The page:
Great, that’s helpful. And then last, just housekeeping for Cesar, the tax rate came in the quarter at 38.7%. Is that kind of a good number to use for the full year? That’s all I have. Thanks.

Cesar Ribeiro

No. We had a benefit of some state tax, favorable items. However, we continue to expect to use about 41.5% as the effective rate for the year.

Amy Junker

Great. Thank you.

Operator

Your next question comes from the line of Trace Urdan of Signal Hill.

Trace Urdan

Hey, good morning. Cesar, you referred to some mix shift issues that impacted revenue per student in the negative. Can you elaborate a little bit on what some of those were?

Cesar Ribeiro

Sure. Obviously, we have -- I think, we have five verticals. And as the population grows, auto is traditionally -- the auto and skilled trades for us is traditionally a second half of the year program as a result of the high schools coming in. So, we get negative leverage, even though we’re growing starts where the Health Sciences and other verticals are a less-tuition program than some of those more higher expense programs. So that negatively impacts the average revenue per student during the period.

Trace Urdan

Well, basically, so the more the non-automotive programs outpace automotive, we will see that pressure?

Cesar Ribeiro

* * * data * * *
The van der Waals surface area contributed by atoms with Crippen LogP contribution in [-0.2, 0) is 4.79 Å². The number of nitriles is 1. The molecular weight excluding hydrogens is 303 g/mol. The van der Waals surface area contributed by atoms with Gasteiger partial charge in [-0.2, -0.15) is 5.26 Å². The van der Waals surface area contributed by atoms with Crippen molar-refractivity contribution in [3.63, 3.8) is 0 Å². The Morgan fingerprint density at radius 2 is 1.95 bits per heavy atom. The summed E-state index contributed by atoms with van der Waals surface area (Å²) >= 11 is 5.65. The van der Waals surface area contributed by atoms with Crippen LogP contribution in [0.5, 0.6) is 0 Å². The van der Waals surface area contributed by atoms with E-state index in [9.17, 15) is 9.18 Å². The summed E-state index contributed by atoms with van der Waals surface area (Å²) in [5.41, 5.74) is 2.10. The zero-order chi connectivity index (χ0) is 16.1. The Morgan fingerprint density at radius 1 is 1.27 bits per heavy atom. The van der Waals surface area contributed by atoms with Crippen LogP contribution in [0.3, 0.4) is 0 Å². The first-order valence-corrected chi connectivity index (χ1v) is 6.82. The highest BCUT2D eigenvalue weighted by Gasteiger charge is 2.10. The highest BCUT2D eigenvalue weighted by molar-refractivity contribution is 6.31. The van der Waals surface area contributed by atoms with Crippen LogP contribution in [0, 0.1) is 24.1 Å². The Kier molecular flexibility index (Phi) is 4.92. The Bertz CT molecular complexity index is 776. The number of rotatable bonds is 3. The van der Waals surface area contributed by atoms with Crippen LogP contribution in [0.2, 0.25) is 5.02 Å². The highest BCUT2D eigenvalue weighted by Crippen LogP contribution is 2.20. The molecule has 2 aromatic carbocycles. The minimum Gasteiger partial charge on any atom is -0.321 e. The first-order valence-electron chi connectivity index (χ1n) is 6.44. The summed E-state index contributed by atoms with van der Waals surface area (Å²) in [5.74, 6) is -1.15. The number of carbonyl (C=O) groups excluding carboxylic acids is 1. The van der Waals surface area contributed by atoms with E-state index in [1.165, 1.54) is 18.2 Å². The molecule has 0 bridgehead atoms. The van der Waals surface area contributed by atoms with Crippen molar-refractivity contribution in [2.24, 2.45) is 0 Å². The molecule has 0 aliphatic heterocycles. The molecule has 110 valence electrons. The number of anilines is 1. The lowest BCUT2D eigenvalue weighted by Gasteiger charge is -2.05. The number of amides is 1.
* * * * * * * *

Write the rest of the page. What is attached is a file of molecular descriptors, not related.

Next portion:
On a revenue per student basis, that’s correct. You could have $17,000 programs versus $23,000 programs. Within Health Sciences, for example, LPN is a much more expensive, so is Cosmetology and some of the other ones. But on average, because of such a strong second half automotive and skilled trade’s population, those are higher revenue-producing, tuition-generating students.

Trace Urdan

Okay. And then I wanted to ask specifically about your experience with Euphoria in the quarter and whether the weakness in the Las Vegas economy is likely to impact your performance in that division?

Dave Carney

Trace, we haven’t experienced any effect at this point, one way or the other. But we’re watching that closely as the year progresses.

Trace Urdan

So, in the quarter, the performance was inline with your expectations?

Shaun McAlmont

Yes, it is.

Cesar Ribeiro

Yes, it was.

Dave Carney

Yes, it is.

Trace Urdan

Okay. Thank you.

Dave Carney

You’re welcome.

Operator

(Operator instructions). Your next question comes from the line of Frank Atkins of BMO Capital Market.

Frank Atkins

Hi, this is Frank in for Jeff. In the past, you’ve disclosed the Associate degree program as a percent of ending population. Do you have that percent?

Dave Carney

Yes, we do. That was 20%.

Cesar Ribeiro

20.3 to be exact.

Frank Atkins

Okay, great. And turning to the marketing or advertising environment, were there any trends you saw in terms of quality or pricing in any of the medias there?

Dave Carney

Shaun, do you want to address that?

Shaun McAlmont